Stories about Advocacy from April, 2010
Global Voices Advocacy is pleased to release another Advocacy 2.0 guide: Mirroring a Censored WordPress Blog. The guide, which has been written by Sami Ben Gharbia (Global Voices Advocacy Director), with Rebekah Heacock (a research assistant for the OpenNet Initiative) and Jeremy Clarke (Global Voices web developer and Wordpress designer), is for bloggers with self-hosted* WordPress blogs who believe their sites may be blocked by government filters. Its goal is to help bloggers use a mirror site to make censored content available to readers despite these filters. It contains step-by-step instructions for setting up a mirror for an original (”source”) WordPress blog.
Earlier this month, the April 6 Youth Movement staged a protest in front of the Egyptian Peoples Assembly calling for more political freedoms and an end to Egypt's restrictive “emergency law”, which might be renewed this year, and might be enforced as well by a new “Counter-Terrorism law” which is expected to be extremely repressive. The Egyptian security forces responded to the protesting citizens with a brutal violence, making a score of arrests and convictions.
Global Voices Advocacy is pleased to release its third Advocacy 2.0 Guides: SEO Tips for Advocacy Bloggers: How to Apply Search Engine Optimization to Grow Your Readership and Influence More People. The guide has been written by my friend and colleague, The Sudanese Thinker, a Global Voices author, an internet marketing and online business consultant, with an initial focus on SEO, and on managed 7-figure online properties.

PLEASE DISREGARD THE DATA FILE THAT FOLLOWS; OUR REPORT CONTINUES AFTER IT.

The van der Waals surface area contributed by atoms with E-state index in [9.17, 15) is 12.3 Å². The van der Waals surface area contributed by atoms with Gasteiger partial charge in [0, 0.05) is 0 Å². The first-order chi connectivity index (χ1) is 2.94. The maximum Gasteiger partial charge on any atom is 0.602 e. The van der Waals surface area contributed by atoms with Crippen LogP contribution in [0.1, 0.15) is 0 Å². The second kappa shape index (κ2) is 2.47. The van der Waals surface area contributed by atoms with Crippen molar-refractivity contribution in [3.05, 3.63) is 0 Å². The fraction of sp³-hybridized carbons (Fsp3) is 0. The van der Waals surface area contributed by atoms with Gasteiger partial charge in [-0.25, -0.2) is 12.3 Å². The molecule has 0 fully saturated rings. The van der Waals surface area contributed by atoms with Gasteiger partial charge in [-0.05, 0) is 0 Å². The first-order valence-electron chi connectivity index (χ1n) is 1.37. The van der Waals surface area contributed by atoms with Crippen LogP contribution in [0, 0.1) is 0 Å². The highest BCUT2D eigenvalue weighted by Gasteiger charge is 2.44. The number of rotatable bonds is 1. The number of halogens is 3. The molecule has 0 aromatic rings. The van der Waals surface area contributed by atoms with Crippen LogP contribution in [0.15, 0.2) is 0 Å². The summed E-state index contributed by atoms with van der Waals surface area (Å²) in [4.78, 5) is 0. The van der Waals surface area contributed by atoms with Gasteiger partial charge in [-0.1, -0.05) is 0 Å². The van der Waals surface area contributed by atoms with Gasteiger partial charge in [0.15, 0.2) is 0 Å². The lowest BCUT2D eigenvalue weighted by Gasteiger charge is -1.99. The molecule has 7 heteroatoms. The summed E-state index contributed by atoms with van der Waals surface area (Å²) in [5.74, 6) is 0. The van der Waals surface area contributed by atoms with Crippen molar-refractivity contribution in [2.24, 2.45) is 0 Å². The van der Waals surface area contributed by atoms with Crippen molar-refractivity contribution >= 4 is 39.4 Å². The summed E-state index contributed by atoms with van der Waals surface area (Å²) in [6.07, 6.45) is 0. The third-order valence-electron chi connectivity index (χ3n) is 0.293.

On last sunday, Venezuelan President Hugo Chávez launched the program named “Communicational Thunder”, and seventy-five young students between ages 13 and 17, were sworn in his "Communicational Guerrilla", wearing khaki jackets and red bandanas tied around their necks. They had been trained to "fight against imperialist messages", either on social networks online, on walls and pamphlets or "through direct intervention".
Blogging can lead to jail in Morocco. Bashir Hazzam learned it the hard way when in last December the authorities arrested him for reporting on the violent events that shook his usually peaceful village. In the following interview the blogger tells his story.
Given the increasing importance of events surrounding Internet repression, especially after the Iran protest and the Google Vs China debacle, I was trying to collect this data over a period of time then display it on a timeline with useful links and videos (where available).
There is increasing debate and discussion about regulatory moves in the internet sphere that have direct implications for the kind of society we want to live in and the rights we can expect to have: freedom of speech balanced against rights to privacy; centralized data gathering and storage by governments...
Lebanon has been known and envied in the MENA region for its free cyberspace. Well not any more since March has marked Lebanon's first cyber censhorship incident. Layal Al Khatib has more details in this post.
Naoufel Chaara is a talented Moroccan blogger. His website [Ar] has been recently nominated for the Deutsche Welle's 2010 BOBs international award in the Best Arabic Blog category. Naoufel's usually caustic views on people and power in his country and the Arab world, often pack a strong punch with his...